So we have one story, R+J that ultimately has less darkness than Twilight, but I think we can all agree is much darker. Why? It ultimately comes down the topic of yes and no (no, not that topic, a different one). You see Twilight ultimately wants the reader to say ‘yes’. It wants the reader to affirm and desire what is happening. R+J on the other hand, wants the reader to shout ‘no’. It wants them to reject what is happening as negative. And that’s a matter of nuance and writing far above what I’m actually going into at the moment.


In most cases, I think that dark games need at least the hope of something better, even if that hope is cruelly dashed.

If there’s no hope at all, the story turns fatalistic. That’s fine if that’s what you’re aiming for, but if not, it takes away any kind of threat. If there’s nothing to gain or lose, you don’t need to worry about consequences.

Taken too far, this kind of world quickly turns grimderp. Exhibit A- Warhammer 40K. I think the moment it really jumped the shark for me was when they decided that having hope was the domain of Tzeentch. I still like the setting in a campy kind of way, but it’s not dark in the sense we’re discussing here.

Not to mention that there is bestiality, (A human and a werewolf having somewhat of a romance) pedophilia, (a teenage girl dating a man that’s 100s of years old, I think) and necrophilia (Bella having sex with Edward, who isn’t technically living.) And to top it all off, there’s a mix of both pedophilia, necrophilia AND bestiality (or what would eventually become those things) when Jacob the werewolf imprints upon Bella’s undead baby.

The funny thing is I can see readers seeing the story as dark and I certainly wouldn’t disagree, but I don’t think Eternal conveys a sense of utter hopelessness.

While it is true that Eternal is a bit on the “Crapsack World” side, and it does get pretty grim in several branches, the protagonist is at least equipped to deal with it. He can survive and even thrive in such conditions.

Basically he can overcome the adversity and come out even better than when he started. So there is hope and it can be successfully embraced. Probably not in the traditional sense of it, but one can still “win.”

Now Death Song? I feel that’s a much darker story than Eternal and the sense of hopelessness is definitely there.

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Ahahaha, THIS. So much.

But anyways. Twilight isn’t considered dark because it’s promoted as a teenage romance novel and the whole Bella/Edward concept is shown as terribly romantic and cute. Despite all the potentially disturbing elements, it does indeed want the reader to say ‘YES’ and that’s kinda disturbing because when insecure, young teenage girls read it they figure they should always say yes to all the nasty stuff. It is ensnaring, for lack of better word, to young readers - so I think it might be more dangerous than a novel in which there is a bunchload of rape and abuse but it is clearly displayed as something BAD and wants the reader to say ‘NO’.

I would define darkness in games as very gruesome realism - for example, if the protagonist is a soldier they can’t get very far without killing someone. Also some rough choices, like the choice to, I dunno, kill a little girl or watch your entire family die? The fact that the protagonist cannot get to the end unscathed and with too clean a conscience.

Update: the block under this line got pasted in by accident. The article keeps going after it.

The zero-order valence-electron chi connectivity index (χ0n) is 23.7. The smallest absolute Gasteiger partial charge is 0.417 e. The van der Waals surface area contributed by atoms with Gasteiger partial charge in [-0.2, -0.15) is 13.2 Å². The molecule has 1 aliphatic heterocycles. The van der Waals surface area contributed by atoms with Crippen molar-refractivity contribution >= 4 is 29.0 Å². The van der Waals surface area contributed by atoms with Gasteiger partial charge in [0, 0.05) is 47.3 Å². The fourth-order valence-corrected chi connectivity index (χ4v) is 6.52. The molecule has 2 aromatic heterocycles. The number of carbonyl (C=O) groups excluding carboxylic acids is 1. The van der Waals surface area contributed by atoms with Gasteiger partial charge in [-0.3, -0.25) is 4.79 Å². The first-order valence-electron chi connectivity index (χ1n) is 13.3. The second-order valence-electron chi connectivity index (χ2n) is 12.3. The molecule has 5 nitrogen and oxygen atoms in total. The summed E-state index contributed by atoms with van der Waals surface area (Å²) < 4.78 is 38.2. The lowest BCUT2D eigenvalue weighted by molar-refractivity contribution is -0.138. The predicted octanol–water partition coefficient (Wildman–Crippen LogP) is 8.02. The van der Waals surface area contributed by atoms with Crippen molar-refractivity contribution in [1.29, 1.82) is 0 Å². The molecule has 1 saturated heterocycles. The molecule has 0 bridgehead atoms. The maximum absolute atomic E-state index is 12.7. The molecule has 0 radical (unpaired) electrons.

Death Song was very depressing. But so good I still re-played it a lot. Eternal was dark, but not hopeless - the protagonist could survive. But @EndMaster, my poor guy loved Semra so much and there was really no happy ending with her and that made me sad. :stuck_out_tongue:

See, for me with Eternal, a long a lot of the paths where the character was surviving, even thriving, I would be extremely reluctant to describe him as winning. I’m thinking especially about the thread where the emperor dies and you wind up in the future. At first I kind of approached that storyline as a fun little power fantasy about taking over the world, but it never managed to play out that way. The further along I got, the more clearly it seemed to me that the Eternal, for all his might and with all his masters long since dead, was still essentially a slave to the worldview that some largely forgotten tyrant had decided to have beaten into him. That’s pretty much the definition of bleak, to me.

As strange as it may sound, I agree. I never claimed that Eternal was utterly hopeless, and I actually advocated against a story that is completely without hope.

What I said was that it made you fear the light, but that doesn’t mean you can’t still choose to embrace it. A person who has lost a loved one may come to fear the light that lead them to love in the first place, but that doesn’t mean they can’t get back on the horse and try again. It just means that it will take courage, and that it will mean something when they choose to overcome the darkness, and grab hold of what had once left them vulnerable.

That, I think, is the realism that dark stories tend to have that others don’t. In many tales there are mighty forces that stand in the way of the protagonist, but victory is almost always a given. In a darker story and in reality though, that promise is not so absolute. If you want a happy ending then you are going to have to carry hope through hell, and do so with the weights of doubt and hopelessness hanging at your ankles. The journey is likely to be long and painful, and the light at the end of the tunnel may just be another false hope. Depending on the story, it might be, or it might not.

There is, in the end, only one way to find out which it is.

(Unless the false hope comes in the form of a train barreling straight at you. Then it doesn’t matter whether you head towards it or not)

Ah, I misunderstood some of what you said. I see what you meant now.

I also see how Wonderboy’s views on the story classify it as pretty bleak due to the Eternal usually being a slave to his training in most paths. I think probably one of the “best endings” is actually one that isn’t one of the “major endings” (more of an unofficial one) and takes the protagonist through the absolute bleakest of the paths, but after it all he gets a pretty happy ending.

In any case, always interesting to see other views and interpretations of the story.